Five tips to keep your luggage smelling fresh on the road

By John Walton, May 11 2012
Five tips to keep your luggage smelling fresh on the road

We've all been there -- that point halfway through a business trip where there's something in your travel bag that's making everything in it smell a little less than crispy fresh.

It's even more disheartening to pack away clothes straight from the hotel laundry (and at hotel laundry prices, no less) only to have them coming out smelling like you've worn them through a particularly hot day in Bangkok.

5 ways to keep luggage smelling fresh

So here are a few tried and tested ways to keep your baggage from getting too feral.

1. Use the soap-in-a-sock trick

You'll need a thick, old, clean sock if you're starting from home, or a pair of clean socks will do if you're halfway through the trip.

Pop a small bar of scented soap (not that we're suggesting that you filch a bar you like from a hotel, but that would work) inside the folded-up socks so it can't fall out.

The scented soap will freshen everything up, and the sock stops bits of soap from rubbing all over everything.

2. Air out your luggage

Empty out your bag entirely at some point over the trip.

You might find that one lonely sock that's been festering since your last Singapore run, but even if you don't find a particularly stinky culprit, it's useful to get the air moving.

This is also a good opportunity to hang shirts and suits in a steamy bathroom to let wrinkles drop out. Adding one of those little bottles of body wash or shampoo to a sink full of hot water can get the steam -- and thus your clothes -- smelling a little fresher too.

3. Give it a spray of deodorant

Even if you don't have time to air out your luggage before giving it a good waft of aerosol deodorant, a couple of quick sprays can take away the worst of the scent.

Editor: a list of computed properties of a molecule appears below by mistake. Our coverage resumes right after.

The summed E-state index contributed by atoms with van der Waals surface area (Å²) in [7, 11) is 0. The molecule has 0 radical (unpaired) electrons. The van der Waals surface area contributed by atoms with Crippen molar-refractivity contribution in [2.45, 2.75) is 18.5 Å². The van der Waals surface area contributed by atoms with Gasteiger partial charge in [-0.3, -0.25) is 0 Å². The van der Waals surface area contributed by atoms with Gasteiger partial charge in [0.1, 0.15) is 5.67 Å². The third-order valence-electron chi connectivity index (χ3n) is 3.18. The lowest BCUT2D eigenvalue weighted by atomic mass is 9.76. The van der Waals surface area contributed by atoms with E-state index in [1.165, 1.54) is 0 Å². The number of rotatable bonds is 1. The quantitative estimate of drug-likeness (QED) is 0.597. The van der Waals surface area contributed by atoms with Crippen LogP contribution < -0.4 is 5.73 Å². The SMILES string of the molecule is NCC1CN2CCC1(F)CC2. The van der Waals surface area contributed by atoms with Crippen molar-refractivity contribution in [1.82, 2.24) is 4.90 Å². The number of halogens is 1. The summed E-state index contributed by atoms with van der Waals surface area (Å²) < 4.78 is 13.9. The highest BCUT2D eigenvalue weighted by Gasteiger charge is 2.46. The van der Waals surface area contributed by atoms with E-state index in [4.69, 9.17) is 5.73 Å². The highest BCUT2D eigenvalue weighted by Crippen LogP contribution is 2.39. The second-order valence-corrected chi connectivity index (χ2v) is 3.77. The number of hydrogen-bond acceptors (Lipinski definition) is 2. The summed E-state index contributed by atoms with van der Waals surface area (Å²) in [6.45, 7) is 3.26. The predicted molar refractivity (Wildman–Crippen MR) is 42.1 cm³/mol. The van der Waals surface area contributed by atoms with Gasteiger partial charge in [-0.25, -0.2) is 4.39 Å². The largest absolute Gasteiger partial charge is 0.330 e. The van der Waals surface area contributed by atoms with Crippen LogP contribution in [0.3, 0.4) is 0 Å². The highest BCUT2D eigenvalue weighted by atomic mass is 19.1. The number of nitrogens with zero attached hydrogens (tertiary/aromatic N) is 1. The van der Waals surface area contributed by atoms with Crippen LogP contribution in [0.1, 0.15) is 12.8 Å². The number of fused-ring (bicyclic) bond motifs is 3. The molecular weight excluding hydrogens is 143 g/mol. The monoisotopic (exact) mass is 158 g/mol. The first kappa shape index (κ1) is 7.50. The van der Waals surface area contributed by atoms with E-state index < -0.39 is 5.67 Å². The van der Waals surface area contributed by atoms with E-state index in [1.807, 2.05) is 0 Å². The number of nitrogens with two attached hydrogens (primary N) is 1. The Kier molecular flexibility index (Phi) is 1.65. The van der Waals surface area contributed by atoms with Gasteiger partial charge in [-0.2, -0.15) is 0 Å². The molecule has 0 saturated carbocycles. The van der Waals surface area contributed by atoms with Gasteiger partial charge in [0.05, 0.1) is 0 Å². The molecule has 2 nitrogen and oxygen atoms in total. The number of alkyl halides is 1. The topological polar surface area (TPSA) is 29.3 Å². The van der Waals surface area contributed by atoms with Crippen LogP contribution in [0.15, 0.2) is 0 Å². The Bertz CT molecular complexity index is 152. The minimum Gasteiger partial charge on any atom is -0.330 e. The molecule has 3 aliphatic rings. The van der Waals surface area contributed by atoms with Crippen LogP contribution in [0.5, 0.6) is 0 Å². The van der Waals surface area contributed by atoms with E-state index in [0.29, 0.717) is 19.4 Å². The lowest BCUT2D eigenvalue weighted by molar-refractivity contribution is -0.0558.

Don't go overboard, though -- you'll end up smelling like a medicine cabinet -- and make sure that your deodorant spray isn't the type that leaves white marks.

4. Pop a dryer sheet in your luggage

If you have a tumble dryer at home, pop a dryer sheet in your luggage before you leave home (you know, the ones that you throw in the tumble dryer instead of using fabric softener).

Your things will smell of laundry, and you can even actually use the dryer sheet if you end up in a hotel or serviced apartment with laundry facilities -- they tend to provide detergent powder but not fabric softener.

5. Segregate your belongings with plastic bags

Have you narrowed down the culprit to something that's dry clean only, but you don't have time to get it cleaned? Or do you just not want to take the chance of all your luggage smelling a little unwashed?

Consider separating your various types of clothing into a series of large plastic bags. The bigger zip-lock type are useful here, but anything plastic and airtight is handy.

As an added bonus, you'll also be able to use the bags to squash the air out of clothes, gaining a little bit of packing room so you can squeeze in that last-minute purchase for the other half back home.

Your top luggage tips

Do you have a secret to fresher-smelling luggage? Do you use those sachets, sprays, or something else? Share your knowledge with fellow AusBT readers in the comments box below!

John Walton

Aviation journalist and travel columnist John took his first long-haul flight when he was eight weeks old and hasn't looked back since. Well, except when facing rearwards in business class.

16 Aug 2011

Total posts 9

Febreeze or a boutique linen spray (example from Dusk or Jo Malone) makes for a nice smell in luggage.

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